An expensive parting at Weis Markets

The press release that Weis Markets issued on Monday, announcing the departure of CEO David J. Hepfinger was short and to the point: Hepfinger had stepped down to “pursue other interests” and Vice Chairman (not to mention son of Chairman Robert Weis) would be filling in on an interim basis. “We thank Dave for his service and contributions and wish him well in his future endeavors,” said Mr. Weis. The release sounded like most other executive comings and goings. In other words, ho hum.

But it was the “confidential separation agreement” (wink, wink) in the 8-K that Weis Markets filed on Tuesday that caught our attention. That’s because Hepfinger’s parting is one of the sweetest deals we’ve seen in awhile for someone who’s supposedly leaving on his own volition. Let us count the ways:

Hepfinger will get two payments, the first, for $2.25 million will come on Dec. 31 of this year. Another, for $1.75 million will happen in December 2014. That’s in addition to the $69,628 per month through December 2014 ($836K on an annualized basis). Hepfinger was paid $800,825 in 2012, but under a new five-year agreement signed in March of this year, his salary was bumped up to $836, so the monthly payments are equivalent to his base salary as a full-time CEO.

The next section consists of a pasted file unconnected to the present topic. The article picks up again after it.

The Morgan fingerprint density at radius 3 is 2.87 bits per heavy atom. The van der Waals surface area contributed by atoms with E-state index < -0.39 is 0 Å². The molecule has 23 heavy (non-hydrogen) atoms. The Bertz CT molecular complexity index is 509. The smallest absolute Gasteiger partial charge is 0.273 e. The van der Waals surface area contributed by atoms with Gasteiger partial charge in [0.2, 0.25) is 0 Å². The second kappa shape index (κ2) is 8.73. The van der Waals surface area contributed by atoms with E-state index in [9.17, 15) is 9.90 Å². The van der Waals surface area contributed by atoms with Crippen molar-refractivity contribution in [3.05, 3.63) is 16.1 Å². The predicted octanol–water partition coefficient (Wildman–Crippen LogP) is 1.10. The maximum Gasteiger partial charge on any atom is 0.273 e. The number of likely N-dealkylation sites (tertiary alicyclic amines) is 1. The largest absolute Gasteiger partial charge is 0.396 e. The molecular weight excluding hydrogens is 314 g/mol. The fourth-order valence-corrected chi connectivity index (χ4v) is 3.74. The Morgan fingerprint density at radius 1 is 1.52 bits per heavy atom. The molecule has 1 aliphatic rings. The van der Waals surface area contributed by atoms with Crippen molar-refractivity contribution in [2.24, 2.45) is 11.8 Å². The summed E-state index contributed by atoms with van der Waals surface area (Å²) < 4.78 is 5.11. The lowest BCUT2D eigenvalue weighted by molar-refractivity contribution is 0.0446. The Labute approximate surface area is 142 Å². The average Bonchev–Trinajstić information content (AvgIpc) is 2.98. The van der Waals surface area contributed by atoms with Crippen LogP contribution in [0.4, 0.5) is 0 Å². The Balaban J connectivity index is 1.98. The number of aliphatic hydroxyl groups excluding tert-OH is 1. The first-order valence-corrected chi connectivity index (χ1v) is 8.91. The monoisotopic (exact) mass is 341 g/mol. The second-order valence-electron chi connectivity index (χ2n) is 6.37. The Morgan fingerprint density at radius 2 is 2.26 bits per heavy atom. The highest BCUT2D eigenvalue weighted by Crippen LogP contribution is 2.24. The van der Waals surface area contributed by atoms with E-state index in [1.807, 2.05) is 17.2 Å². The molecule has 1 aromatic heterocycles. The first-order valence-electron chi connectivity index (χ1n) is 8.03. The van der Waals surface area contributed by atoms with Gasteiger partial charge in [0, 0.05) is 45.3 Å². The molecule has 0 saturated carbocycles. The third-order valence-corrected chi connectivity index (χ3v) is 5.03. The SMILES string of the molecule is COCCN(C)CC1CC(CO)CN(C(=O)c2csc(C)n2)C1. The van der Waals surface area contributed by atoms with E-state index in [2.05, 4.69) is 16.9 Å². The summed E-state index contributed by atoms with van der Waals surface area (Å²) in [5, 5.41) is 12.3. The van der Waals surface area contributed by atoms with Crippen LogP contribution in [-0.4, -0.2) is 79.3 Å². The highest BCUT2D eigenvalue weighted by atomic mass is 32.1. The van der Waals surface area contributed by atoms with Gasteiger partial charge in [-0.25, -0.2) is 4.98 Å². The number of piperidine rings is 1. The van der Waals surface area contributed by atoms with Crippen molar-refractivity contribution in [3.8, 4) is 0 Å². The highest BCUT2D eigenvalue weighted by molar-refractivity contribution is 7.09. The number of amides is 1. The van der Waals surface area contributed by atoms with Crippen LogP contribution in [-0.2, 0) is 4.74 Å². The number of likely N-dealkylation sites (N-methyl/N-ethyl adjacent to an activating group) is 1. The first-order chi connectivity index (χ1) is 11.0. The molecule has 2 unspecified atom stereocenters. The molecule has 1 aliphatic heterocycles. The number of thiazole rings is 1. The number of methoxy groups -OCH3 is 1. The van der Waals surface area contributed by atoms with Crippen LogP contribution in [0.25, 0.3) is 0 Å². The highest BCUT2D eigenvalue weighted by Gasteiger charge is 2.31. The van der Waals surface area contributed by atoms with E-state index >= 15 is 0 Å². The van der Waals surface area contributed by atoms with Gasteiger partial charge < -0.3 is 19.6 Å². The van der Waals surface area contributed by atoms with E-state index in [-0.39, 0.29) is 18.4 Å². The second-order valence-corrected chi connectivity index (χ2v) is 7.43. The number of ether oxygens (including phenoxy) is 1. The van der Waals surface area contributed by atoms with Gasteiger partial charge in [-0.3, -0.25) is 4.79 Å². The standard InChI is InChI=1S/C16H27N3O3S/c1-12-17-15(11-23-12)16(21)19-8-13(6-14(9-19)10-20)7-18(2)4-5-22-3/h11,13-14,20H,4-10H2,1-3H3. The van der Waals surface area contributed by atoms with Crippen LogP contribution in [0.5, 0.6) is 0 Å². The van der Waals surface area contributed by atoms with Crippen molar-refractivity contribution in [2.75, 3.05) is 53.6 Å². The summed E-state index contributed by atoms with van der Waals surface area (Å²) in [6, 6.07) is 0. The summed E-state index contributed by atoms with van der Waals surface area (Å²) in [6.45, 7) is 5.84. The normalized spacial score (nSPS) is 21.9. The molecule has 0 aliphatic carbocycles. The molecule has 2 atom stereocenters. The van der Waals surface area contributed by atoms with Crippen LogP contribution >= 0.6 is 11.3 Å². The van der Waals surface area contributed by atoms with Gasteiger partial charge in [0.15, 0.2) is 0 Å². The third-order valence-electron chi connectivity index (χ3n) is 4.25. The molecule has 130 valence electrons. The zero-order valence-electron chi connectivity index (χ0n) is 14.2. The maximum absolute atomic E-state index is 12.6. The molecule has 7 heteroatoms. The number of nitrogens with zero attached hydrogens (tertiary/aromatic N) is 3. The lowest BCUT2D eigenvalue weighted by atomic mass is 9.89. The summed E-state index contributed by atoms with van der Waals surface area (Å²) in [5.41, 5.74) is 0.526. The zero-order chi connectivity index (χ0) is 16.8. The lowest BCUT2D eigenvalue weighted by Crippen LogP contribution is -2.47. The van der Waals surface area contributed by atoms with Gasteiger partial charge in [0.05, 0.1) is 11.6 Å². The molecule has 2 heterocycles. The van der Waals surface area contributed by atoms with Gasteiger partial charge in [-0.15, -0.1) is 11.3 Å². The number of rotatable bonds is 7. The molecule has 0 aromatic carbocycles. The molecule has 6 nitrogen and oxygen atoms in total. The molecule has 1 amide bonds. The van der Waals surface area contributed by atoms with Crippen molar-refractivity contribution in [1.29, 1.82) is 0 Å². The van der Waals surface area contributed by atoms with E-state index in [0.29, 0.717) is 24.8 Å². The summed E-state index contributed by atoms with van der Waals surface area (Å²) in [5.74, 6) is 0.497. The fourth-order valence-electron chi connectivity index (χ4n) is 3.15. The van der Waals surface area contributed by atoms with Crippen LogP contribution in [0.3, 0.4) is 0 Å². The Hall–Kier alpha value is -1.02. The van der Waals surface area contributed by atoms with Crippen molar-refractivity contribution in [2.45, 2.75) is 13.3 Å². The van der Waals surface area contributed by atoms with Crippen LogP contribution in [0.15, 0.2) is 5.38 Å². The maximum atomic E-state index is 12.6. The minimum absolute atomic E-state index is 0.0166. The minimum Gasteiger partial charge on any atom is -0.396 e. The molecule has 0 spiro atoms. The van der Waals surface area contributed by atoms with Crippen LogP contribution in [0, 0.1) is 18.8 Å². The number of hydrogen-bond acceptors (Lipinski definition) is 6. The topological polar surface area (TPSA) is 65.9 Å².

The company has also agreed to provide an unspecified number under the company’s short-term incentive plan. In 2012, that number was $1.9 million. There’s also additional payments under the company’s Executive Retirement Plan, but those amounts are also not spelled out in the filing.

Finally, Hepfinger will get company-paid health coverage through 2016 and since that healthcare plan clearly leaves some loopholes, he’ll also get up to $1,000 for the next two years to cover an executive physical.

The actual agreement isn’t attached to the 8-K so it’s hard to come up with an exact tallysheet. But our back-of-the-envelope math pins the number at $7 million and maybe even higher.

What makes this all particularly odd is that it was just March when Weis Markets entered into a new five-year employment agreement with Hepfinger. Obviously stuff happens, but it seems unusual that the ink of the new five-year agreement was barely dry and the amount of money being handed out is so large. We have nothing other than our intuition here, but something definitely strikes us as odd.